1. avatar SurfGW says:

      Only some drive by comments mentioned the number of guns. What he is charged with is:
      1) trafficking / selling to individuals who cannot legally own or without proper background checks
      2) illegally converting weapons. Could be as simple as removing bullet buttons.
      3) manufacturing ghost guns which included any 80% lower if you don’t register it.
      The first 2 are easy to prove or disprove with documentation. The third item depends on when he manufactured the lower, but he will be assumed to be guilty because it is impossible to prove he made the lower before the ban.
      Therefore, he is most probably a felon in at least one charge x number of counts.
      He will spend many years in jail for his mistakes.

      1. avatar John in AK says:


        Back up.

        He is not ‘charged’ with anything. He was arrested ‘on suspicion’ of certain process crimes.

        As yet, there is no presentation of proof provided in any article that Government actually has probable cause to believe that he has done ANYTHING illegal; There is only an accusation that he MAY have sold a prohibited item (in CALIFORNIA) to someone who could not receive it legally. Other articles claim that he was ‘manufacturing’ firearms–which could simply be that he completed an 80% lower–and that he had ‘manufacturing equipment and tools.’

        What did he have, a loading press, some files, and a lathe? A ball-pein hammer?

        So far, we ONLY know that this man had a lot of guns. . . guns that appear to be factory-made, relatively innocuous (high-end revolvers, wooden-stocked long guns, a few MSRs, a couple of semi-auto long-barreled Thompson ‘carbines’).

        That, and Government received an ‘anonymous tip’–nothing about them actually developing a CASE, just that they were able to convince a judge to issue a search warrant (served at 4:00 AM, as usual. . .). Without actual probable cause that a crime has been or is being committed, a judge CANNOT legally issue a warrant on an ‘anonymous tip.’ This one may very well have done so.

        Where’s the beef?

        With all sincerity, PLEASE don’t say things such as ‘probably a felon’ simply on the say-so of a Government agency with a vested interest in furthering an agenda until that agency presents proof.

        Government lies when it suits it.

  28. avatar Roy Dickinson says:

    Guilty of a crime, maybe. Confiscate someones years of collecting because of a tip or complaint (I smell a vindictive X wife). He is guilty until proven not guilty of a crime.

  29. avatar Rimfire says:

    It’s bad enough that this bs goes on for no apparent reason (for the children??) but what nobody has mentioned is the lack of care or respect the 50 took with these! Stacking up collectible firearms like firewood instead of handling with the care they deserve! That chaps my azz even worse! You don’t need a degree in criminal behavior to understand that destroying the appearance of some fine walnut and blued guns should be a chargeable offense! *Why doesn’t the “save my name” feature ever work?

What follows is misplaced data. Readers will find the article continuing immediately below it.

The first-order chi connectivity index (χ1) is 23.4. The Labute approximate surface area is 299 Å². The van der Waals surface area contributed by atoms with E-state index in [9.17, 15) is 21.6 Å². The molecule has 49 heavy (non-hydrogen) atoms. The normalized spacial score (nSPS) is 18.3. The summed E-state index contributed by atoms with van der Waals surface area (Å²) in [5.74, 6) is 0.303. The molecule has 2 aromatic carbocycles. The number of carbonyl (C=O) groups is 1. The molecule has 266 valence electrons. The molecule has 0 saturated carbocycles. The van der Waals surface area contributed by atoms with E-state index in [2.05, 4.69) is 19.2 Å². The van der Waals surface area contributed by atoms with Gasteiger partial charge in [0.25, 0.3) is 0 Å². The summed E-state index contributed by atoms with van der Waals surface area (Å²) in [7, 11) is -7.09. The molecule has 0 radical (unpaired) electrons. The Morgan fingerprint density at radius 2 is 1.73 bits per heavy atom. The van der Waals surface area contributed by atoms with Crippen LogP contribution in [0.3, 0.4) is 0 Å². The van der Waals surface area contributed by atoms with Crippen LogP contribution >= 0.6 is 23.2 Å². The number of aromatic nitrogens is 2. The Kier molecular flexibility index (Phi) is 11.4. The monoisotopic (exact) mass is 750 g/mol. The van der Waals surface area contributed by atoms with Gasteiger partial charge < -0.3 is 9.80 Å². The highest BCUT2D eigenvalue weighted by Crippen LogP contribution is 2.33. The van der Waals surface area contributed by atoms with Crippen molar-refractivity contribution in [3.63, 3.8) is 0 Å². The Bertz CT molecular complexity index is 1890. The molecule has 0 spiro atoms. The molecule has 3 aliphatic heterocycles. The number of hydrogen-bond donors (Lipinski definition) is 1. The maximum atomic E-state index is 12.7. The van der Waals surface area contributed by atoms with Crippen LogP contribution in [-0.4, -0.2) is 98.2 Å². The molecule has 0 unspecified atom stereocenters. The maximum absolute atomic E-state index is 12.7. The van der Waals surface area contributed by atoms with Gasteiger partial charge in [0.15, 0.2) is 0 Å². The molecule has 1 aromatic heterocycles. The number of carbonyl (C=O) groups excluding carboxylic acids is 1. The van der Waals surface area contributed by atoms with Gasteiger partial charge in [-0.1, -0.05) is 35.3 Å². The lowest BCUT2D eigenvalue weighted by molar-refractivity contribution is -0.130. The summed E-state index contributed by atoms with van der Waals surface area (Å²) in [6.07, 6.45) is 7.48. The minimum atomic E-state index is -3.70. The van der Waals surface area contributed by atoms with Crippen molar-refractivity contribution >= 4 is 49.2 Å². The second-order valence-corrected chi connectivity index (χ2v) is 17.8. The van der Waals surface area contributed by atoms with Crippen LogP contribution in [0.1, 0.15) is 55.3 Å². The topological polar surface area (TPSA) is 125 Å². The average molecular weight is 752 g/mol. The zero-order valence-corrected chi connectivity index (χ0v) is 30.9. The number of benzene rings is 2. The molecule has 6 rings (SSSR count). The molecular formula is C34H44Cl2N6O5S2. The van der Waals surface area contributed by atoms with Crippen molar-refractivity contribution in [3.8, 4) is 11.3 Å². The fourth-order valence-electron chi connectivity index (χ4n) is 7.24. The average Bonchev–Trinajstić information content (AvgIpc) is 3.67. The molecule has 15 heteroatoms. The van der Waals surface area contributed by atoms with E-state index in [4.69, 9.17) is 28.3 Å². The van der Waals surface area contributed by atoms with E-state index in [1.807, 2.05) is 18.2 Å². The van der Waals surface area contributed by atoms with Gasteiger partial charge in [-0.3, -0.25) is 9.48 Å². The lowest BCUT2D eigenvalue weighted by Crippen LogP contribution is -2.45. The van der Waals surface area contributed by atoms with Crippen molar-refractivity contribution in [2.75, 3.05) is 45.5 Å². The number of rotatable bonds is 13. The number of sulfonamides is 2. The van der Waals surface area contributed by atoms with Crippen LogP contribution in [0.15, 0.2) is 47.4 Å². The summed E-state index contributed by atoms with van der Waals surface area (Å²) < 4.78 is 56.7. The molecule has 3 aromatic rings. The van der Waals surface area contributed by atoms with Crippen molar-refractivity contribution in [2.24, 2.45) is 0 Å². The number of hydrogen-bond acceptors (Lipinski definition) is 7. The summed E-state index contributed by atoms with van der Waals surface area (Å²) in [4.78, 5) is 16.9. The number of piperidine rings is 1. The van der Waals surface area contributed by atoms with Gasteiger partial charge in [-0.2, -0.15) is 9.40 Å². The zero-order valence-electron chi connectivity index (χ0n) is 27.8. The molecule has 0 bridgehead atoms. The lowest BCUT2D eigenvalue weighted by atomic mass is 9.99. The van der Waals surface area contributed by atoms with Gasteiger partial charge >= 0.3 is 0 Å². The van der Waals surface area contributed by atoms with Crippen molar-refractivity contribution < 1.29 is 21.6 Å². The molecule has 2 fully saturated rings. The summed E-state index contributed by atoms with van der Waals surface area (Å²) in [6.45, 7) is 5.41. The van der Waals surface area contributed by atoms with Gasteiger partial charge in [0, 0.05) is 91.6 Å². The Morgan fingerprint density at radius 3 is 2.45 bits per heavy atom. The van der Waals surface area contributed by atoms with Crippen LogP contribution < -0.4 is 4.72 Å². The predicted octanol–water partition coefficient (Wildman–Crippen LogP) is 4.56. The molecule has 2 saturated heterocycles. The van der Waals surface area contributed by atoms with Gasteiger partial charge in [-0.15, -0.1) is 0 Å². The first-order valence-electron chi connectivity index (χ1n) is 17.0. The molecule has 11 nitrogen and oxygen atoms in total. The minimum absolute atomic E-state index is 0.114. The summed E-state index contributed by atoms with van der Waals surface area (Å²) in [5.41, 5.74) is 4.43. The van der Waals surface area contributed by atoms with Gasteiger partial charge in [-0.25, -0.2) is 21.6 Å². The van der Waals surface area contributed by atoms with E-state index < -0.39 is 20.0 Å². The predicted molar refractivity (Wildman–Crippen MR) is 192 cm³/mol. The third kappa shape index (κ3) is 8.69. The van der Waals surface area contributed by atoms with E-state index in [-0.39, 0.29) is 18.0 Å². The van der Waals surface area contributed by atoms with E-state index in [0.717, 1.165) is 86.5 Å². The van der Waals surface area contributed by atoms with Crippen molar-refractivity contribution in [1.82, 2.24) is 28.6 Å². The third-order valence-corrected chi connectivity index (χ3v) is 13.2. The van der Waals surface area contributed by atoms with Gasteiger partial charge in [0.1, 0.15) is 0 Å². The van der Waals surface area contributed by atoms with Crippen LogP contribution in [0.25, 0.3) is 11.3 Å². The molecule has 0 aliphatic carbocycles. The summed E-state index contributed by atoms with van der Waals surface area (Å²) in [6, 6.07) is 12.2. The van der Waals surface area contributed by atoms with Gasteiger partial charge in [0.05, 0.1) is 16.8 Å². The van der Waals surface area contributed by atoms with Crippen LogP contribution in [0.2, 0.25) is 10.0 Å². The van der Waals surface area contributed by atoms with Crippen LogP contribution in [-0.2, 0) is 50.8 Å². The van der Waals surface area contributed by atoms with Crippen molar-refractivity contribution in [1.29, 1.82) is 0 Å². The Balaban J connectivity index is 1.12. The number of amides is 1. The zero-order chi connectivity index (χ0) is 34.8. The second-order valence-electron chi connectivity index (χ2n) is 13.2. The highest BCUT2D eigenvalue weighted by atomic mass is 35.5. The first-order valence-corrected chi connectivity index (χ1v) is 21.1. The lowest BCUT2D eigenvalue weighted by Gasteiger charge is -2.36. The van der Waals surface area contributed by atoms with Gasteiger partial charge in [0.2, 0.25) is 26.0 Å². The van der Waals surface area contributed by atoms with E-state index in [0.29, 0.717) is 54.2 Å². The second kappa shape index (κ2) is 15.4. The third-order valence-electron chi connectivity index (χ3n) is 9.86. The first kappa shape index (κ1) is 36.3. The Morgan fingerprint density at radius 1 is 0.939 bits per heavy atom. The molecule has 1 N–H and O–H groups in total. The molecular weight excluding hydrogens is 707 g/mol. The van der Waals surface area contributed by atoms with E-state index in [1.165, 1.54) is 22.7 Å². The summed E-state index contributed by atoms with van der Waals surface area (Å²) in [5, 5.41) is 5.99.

30. avatar Ken says:

    I’m confused. When and where did the notion of a “high caliber” firearm emerge? What does that even mean?

    1. avatar LarryinTX says:

      I once flew an airplane with 2 .50 cals in the nose up to around 35,000 feet. That’s pretty high caliber, isn’t it?

    2. avatar Sam I Am says:

      “When and where did the notion of a “high caliber” firearm emerge? What does that even mean?”

      Any responsible gun owner/afficianado should know: “high caliber firearms” are those that go BOOM, really, really loud. As opposed to low caliber firearms that go regular Boom.

    3. avatar Ticktalk says:

      .50 bmg and up is illegal in ca. Cartridge, barrels, receivers, I think even talking about it will get you a visit… .50 euro is ok though.

  31. avatar James says:

    Hang on, a criminal got caught and you’re claiming that laws don’t do anything to stop criminals? Can you clarify for me here, please? I feel like I’m missing something.

    1. avatar LarryinTX says:

      Preface; when I was a kid, a “criminal” was someone who had done something which injured another person in some way, which completely precluded “possession” of something, anything, making any manner of modification to something which you owned, shall I go on? Now, precisely what “criminal” was caught, and what crime had he committed? If we pass a law tomorrow making it a felony to live at your address, are you good with spending the rest of your life in prison for being a “criminal”?

    2. avatar John in AK says:

      What you are ‘missing’ is making the assumption that a ‘criminal was caught.’

      What convinces you that there was a ‘criminal’? Is it because Government says that there is? Do you implicitly believe everything that Government tells you, because it would NEVER lie to you to further its agenda?

      Even if whoever this was ‘committed’ a California process crime, something that would not be illegal in a more just jurisdiction, is he actually a ‘criminal’ in your eyes? Does violating an unjust, unConstitutional law make one a ‘criminal’?